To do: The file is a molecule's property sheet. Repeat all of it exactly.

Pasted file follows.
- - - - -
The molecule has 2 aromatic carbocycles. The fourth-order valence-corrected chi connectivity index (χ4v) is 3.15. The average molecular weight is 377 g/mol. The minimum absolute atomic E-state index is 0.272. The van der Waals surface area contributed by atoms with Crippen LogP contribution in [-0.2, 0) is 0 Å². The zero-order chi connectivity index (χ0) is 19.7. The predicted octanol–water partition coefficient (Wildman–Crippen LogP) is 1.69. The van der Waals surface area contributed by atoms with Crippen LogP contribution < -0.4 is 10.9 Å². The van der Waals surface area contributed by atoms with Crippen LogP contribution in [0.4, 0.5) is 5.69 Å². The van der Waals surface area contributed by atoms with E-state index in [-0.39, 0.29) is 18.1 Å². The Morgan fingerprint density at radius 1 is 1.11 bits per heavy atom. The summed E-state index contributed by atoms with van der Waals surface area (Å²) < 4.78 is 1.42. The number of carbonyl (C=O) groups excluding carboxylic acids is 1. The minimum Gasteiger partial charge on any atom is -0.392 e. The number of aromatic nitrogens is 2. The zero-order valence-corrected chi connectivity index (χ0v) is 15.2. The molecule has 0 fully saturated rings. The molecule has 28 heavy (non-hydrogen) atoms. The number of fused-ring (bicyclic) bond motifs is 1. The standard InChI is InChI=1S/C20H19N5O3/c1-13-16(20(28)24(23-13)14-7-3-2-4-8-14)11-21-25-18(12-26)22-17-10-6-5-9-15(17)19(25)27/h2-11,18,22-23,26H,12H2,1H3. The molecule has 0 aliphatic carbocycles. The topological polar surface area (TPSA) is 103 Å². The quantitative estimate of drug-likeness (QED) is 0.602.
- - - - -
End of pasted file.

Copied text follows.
The molecule has 2 aromatic carbocycles. The fourth-order valence-corrected chi connectivity index (χ4v) is 3.15. The average molecular weight is 377 g/mol. The minimum absolute atomic E-state index is 0.272. The van der Waals surface area contributed by atoms with Crippen LogP contribution in [-0.2, 0) is 0 Å². The zero-order chi connectivity index (χ0) is 19.7. The predicted octanol–water partition coefficient (Wildman–Crippen LogP) is 1.69. The van der Waals surface area contributed by atoms with Crippen LogP contribution < -0.4 is 10.9 Å². The van der Waals surface area contributed by atoms with Crippen LogP contribution in [0.4, 0.5) is 5.69 Å². The van der Waals surface area contributed by atoms with E-state index in [-0.39, 0.29) is 18.1 Å². The Morgan fingerprint density at radius 1 is 1.11 bits per heavy atom. The summed E-state index contributed by atoms with van der Waals surface area (Å²) < 4.78 is 1.42. The number of carbonyl (C=O) groups excluding carboxylic acids is 1. The minimum Gasteiger partial charge on any atom is -0.392 e. The number of aromatic nitrogens is 2. The zero-order valence-corrected chi connectivity index (χ0v) is 15.2. The molecule has 0 fully saturated rings. The molecule has 28 heavy (non-hydrogen) atoms. The number of fused-ring (bicyclic) bond motifs is 1. The standard InChI is InChI=1S/C20H19N5O3/c1-13-16(20(28)24(23-13)14-7-3-2-4-8-14)11-21-25-18(12-26)22-17-10-6-5-9-15(17)19(25)27/h2-11,18,22-23,26H,12H2,1H3. The molecule has 0 aliphatic carbocycles. The topological polar surface area (TPSA) is 103 Å². The quantitative estimate of drug-likeness (QED) is 0.602.